Following our custom, we again interviewed our speakers at Flutter Warsaw #16. One of the speakers in this edition was Dmitry. We asked him about his beginnings with Flutter, what he likes about it and what was frustrating at first while developing apps. We also tried to find out what motivated him to create the Dart Code Metrics tool that has gained popularity.
Dmitry Zhifarsky is a Dart Code Metrics co-author. Co-founder and CTO of a startup with its main product built with Flutter. He is currently working on the Sidekick browser as a Frontend Architect. He says he fell in love with Dart ever since working on a huge frontend codebase at Wrike written in Dart Angular.
[Matej Rešetár] When did you write your first line of code?
[Dmitry Zhifarsky] I guess when I was at school, haha, probably like 10 years ago. We had the basics of C++ and Pascal, of course.
Did you make any games or try to create any?
Yes, actually, I tried to create games with C# and Unity when I was at the University. I worked with a friend on the platform where you could do jumps and kill monsters, and it was fun. First of all, we tried to create our own physics and engine just like Windows 4, but then we decided to switch to Unity and experimented with it a bit more. But in the end, we gave up on this project.
When have you heard about Flutter for the first time?
I think I had heard about Flutter for the first time when version 1.0.0 was officially released, somewhere in fall or winter 2018. I guess it was when I started to play with it and see what it is capable of doing. I began to work with it closely later in 2020.
What kind of apps were you creating at the beginning? Did you release any?
I was only testing Flutter and didn’t release any apps at the beginning. I was trying to recreate the functionality for the eCommerce site, the website I was working on at that moment, and it was straightforward. It felt very different from what I experienced earlier with iOS development. I had one medium app written in Swift, and the experience in Flutter was way better.
I’m personally also interested in writing clean code and keeping it neat in Dart Analyzer. What made an impact on your decision to create Dart Code Metrics?
The tool was created in Wrike, and Wrike has 2.5 million lines of code written in Dart only and a massive codebase. You get to the point when you need to ask yourself a question: How good is my code? How can I find bugs in my code? What part requires the most attention now? It’s tough to go through each line of code and check it out. We started to think about collecting metrics from the codebase and getting a high overview of how good or bad our code is. That’s what started it. That’s how the Dart Code Metrics tool was created. Also, that’s the reason why Dart Code Metrics has metrics in its name because the metrics were the first element that was provided. And it helped us to see how huge our codebase was and what needed to be improved.
What is the most frustrating thing about Flutter for you?
For a long time, there were performance issues with the iOS application. Those junk problems were significant issues for everyone who tried to use such an app. I still sometimes notice that on the app I’m working on, it really is frustrating because you rarely can fix it yourself. You need help from the team and extra knowledge to be able to do that properly. Now, nothing seems very painful.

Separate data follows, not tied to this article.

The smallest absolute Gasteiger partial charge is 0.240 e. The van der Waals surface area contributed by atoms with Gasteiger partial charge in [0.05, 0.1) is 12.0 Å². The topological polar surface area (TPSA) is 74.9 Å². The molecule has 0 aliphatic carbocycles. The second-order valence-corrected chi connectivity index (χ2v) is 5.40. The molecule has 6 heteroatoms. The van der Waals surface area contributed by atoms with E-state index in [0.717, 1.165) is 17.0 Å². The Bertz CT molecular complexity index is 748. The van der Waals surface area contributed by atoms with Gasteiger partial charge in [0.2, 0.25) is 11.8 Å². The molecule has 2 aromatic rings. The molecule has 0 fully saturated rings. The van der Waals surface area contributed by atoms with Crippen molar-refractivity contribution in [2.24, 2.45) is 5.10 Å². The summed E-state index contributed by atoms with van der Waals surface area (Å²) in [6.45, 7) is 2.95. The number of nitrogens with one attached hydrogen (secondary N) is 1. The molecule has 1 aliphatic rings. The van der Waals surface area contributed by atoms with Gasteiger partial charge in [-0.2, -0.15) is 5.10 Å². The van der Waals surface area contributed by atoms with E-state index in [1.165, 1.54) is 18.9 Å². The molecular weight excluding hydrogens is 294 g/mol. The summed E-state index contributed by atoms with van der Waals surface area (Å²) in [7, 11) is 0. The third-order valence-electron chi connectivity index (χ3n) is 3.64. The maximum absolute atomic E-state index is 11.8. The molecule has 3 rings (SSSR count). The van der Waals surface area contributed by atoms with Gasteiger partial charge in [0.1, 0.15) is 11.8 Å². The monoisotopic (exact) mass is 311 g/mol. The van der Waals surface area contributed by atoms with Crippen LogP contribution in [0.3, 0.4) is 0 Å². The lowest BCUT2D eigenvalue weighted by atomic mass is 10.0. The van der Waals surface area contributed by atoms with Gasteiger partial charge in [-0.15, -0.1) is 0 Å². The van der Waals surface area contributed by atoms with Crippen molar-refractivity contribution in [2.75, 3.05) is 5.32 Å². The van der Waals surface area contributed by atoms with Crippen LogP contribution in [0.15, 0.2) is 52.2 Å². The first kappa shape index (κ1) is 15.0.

What do you absolutely love about Flutter?
Flutter brought the easiness of web development such as feedback cycle, covering different browsers and platforms to the mobile world. And I really like it. I like how Flutter changed everything when it was released. Before that, iOS and Android development were different. They didn’t have hot reloads. You needed to write a Swift app for iOS, a Java app for Android, and Flutter made it easier to create cross-platform apps with custom UI. You can say React Native is a solution too, but not how Flutter does that.
Last question, what do you choose: Provider, Riverpod, or neither one of them?
I think Provider, but only because I have used this one so far. I looked into Riverpod briefly, but I’m still not sure how to manage the state in Flutter properly. It seems there are so many solutions, and they all differ. The problem I see in all of them is that I expect there might be issues with code understanding on the scale. Because if you have multiple blocs and they are connected somehow, then it might be hard for a new developer on a project to follow its flow. Same with Riverpod. These are my insights.
[Matej Rešetár]: Ok, I need to add. If you use Provider, then Riverpod, once you get used to it, it makes the code easier to write and maintain, in my opinion. Because you don’t put Providers in the widget tree, you can kind of place them wherever you want. And still, all the benefits of the Provider remain. So you can use whatever you like: bloc, change notifier, write specific future Providers for Riverpod. It doesn’t matter. I encourage you to take a look at it.
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